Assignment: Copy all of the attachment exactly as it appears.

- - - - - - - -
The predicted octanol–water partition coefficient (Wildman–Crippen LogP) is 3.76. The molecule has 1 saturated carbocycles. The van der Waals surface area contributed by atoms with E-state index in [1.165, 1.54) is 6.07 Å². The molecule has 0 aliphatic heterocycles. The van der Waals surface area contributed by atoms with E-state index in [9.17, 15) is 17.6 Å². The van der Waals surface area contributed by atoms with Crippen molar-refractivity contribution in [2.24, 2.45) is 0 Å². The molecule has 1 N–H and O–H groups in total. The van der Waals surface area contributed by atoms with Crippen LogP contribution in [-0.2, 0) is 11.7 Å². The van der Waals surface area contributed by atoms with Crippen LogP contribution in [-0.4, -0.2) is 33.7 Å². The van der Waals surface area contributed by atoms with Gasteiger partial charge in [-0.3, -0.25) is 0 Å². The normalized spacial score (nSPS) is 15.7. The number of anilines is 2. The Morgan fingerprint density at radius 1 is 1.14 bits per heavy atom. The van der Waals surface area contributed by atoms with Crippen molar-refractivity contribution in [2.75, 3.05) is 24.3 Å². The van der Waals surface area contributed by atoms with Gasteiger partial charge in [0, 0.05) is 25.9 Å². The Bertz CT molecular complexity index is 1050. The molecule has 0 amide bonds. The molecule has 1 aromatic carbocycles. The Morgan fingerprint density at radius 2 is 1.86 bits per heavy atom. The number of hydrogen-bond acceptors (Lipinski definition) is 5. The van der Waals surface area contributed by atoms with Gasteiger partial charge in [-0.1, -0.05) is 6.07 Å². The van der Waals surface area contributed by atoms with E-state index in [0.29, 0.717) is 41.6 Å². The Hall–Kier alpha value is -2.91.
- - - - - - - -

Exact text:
The predicted octanol–water partition coefficient (Wildman–Crippen LogP) is 3.76. The molecule has 1 saturated carbocycles. The van der Waals surface area contributed by atoms with E-state index in [1.165, 1.54) is 6.07 Å². The molecule has 0 aliphatic heterocycles. The van der Waals surface area contributed by atoms with E-state index in [9.17, 15) is 17.6 Å². The van der Waals surface area contributed by atoms with Crippen molar-refractivity contribution in [2.24, 2.45) is 0 Å². The molecule has 1 N–H and O–H groups in total. The van der Waals surface area contributed by atoms with Crippen LogP contribution in [-0.2, 0) is 11.7 Å². The van der Waals surface area contributed by atoms with Crippen LogP contribution in [-0.4, -0.2) is 33.7 Å². The van der Waals surface area contributed by atoms with Gasteiger partial charge in [-0.3, -0.25) is 0 Å². The normalized spacial score (nSPS) is 15.7. The number of anilines is 2. The Morgan fingerprint density at radius 1 is 1.14 bits per heavy atom. The van der Waals surface area contributed by atoms with Crippen molar-refractivity contribution in [2.75, 3.05) is 24.3 Å². The van der Waals surface area contributed by atoms with Gasteiger partial charge in [0, 0.05) is 25.9 Å². The Bertz CT molecular complexity index is 1050. The molecule has 0 amide bonds. The molecule has 1 aromatic carbocycles. The Morgan fingerprint density at radius 2 is 1.86 bits per heavy atom. The number of hydrogen-bond acceptors (Lipinski definition) is 5. The van der Waals surface area contributed by atoms with Gasteiger partial charge in [-0.1, -0.05) is 6.07 Å². The van der Waals surface area contributed by atoms with E-state index in [0.29, 0.717) is 41.6 Å². The Hall–Kier alpha value is -2.91.